To rage against the U.S. Electoral College is worse than a distraction. It is useless, it’s a waste of time.
If you want to know the names of the president and vice president who will be sworn in next January, 2021, if you care who the next president will be, you have to WIN A MAJORITY of the Electoral College in the November 2020 presidential election. It’s as simple as that. And as difficult. Just look at the Electoral College map above.
Raging against the Electoral College is worse than a distraction because you can’t get rid of it, and you can’t change it.
Where does the Electoral College come from?
It comes from the U.S. Constitution, Article II, Section 1.
“Each State shall appoint, in such a Manner as the Legislature thereof may direct, a Number of Electors, equal to the whole Number of Senators and Representatives to which the State may be entitled in the Congress . . . The Electors shall meet in their respective States and vote by Ballot for two Persons . . . And they shall make a List of all the Persons voted for, and of the Number of Votes for each; which List they shall sign and certify, and transmit sealed . . . to the President of the Senate. . . . The Person having the greatest Number of Votes shall be the president, if such Number be a Majority of the whole Number of Electors appointed . . .
. . . after the Choice of the President, the Person having the greatest Number of Votes of the Electors shall be the Vice President.”
Each state gets a number of electors equal to its two U.S. Senators plus the number of members the state has in the U.S. House of Representatives. The candidate with the most electoral votes is the next president.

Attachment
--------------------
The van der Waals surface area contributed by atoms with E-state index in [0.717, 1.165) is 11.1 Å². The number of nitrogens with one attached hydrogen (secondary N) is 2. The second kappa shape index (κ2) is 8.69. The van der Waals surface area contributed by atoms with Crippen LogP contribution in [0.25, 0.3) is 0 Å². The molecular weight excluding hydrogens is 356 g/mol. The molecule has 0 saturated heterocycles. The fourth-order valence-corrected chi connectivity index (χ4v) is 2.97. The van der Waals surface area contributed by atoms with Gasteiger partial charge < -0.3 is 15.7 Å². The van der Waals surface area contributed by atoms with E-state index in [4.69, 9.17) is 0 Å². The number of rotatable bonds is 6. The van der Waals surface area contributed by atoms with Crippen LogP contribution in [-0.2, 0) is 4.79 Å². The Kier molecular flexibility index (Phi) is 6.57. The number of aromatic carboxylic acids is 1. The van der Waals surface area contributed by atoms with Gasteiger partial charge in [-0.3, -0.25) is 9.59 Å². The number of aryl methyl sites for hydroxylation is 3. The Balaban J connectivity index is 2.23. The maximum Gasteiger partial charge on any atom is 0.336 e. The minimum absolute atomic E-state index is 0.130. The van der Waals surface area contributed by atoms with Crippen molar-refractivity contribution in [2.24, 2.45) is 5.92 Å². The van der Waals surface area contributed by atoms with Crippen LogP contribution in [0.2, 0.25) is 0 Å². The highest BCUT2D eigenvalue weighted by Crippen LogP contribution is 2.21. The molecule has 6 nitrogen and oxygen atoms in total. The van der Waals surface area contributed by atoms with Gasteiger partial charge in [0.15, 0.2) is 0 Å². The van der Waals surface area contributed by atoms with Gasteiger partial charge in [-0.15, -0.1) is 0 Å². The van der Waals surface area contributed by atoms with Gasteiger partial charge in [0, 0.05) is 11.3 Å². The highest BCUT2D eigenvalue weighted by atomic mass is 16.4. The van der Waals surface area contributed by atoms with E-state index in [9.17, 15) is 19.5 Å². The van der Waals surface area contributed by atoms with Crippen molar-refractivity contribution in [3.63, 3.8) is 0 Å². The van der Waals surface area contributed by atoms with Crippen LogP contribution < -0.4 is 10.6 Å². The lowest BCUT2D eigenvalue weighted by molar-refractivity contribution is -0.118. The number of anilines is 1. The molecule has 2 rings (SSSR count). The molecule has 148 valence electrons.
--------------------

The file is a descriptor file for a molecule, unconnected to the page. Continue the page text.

But only if that number is a majority of all the electoral votes. That’s important. Note that the Constitution requires a MAJORITY of the Electoral College. Not a minority.
The above system has been used in every presidential election since the first one in 1788, when a majority chose George Washington without a whole lot of dispute.
The Electoral College is arithmetic, specifically addition! No subtraction, multiplication, long division, geometry or calculus.
So why the consternation about the Electoral College?
Good question. It starts with the fact that the electoral votes of smaller states are proportionately greater than the votes of larger states. That’s because large states and small states all have two U.S. senators as the base point for their number of electors. But that proportional difference is quite small, in the context of 538 total electoral votes for all 50 states and the District of Columbia.
A winner-take-all system of awarding the electoral votes makes the proportional difference worse. Much, much worse.
The presidential candidate who wins a state’s popular vote wins ALL that state’s electoral votes. The losing candidate gets NONE of the state’s electoral votes. Even though he or she may have won 45 percent of the state’s popular vote. (The only exceptions are Maine and Nebraska.)
As a result of the winner-take-all system, on top of the proportional advantage of the smaller states, the electoral vote count for president does not accurately reflect the total popular vote nationwide.
One candidate can receive a majority in the Electoral College and another candidate can receive a majority of the national popular vote! Usually it’s not a problem. It’s only happened a few times in the whole history of the U.S.
But it happened in 2016!
Donald Trump won the Electoral College vote. And Hillary Clinton narrowly won the national popular vote. Many people think Clinton should therefore be president. But sorry, the winner was Trump, the one with the Electoral College majority. It says so in the Constitution, and the Constitution is the law of the land.
And that, my friends, is why many people are displeased (to put it mildly) with the Electoral College. And people are wondering if the same thing might happen again in 2020.
In the next post, Part 2, we’ll discuss how the winner-take-all system came to be.
And more important, why it’s a waste of time worrying about the Electoral College, because we’re not going to change it. At least not before the November election. Which is only five months away.
Rather than raging against the Electoral College, your time would be better spent trying to WIN the Electoral College majority for the candidate of your choice. That is the point of this series of posts.
See you in Part 2.
— John Hayden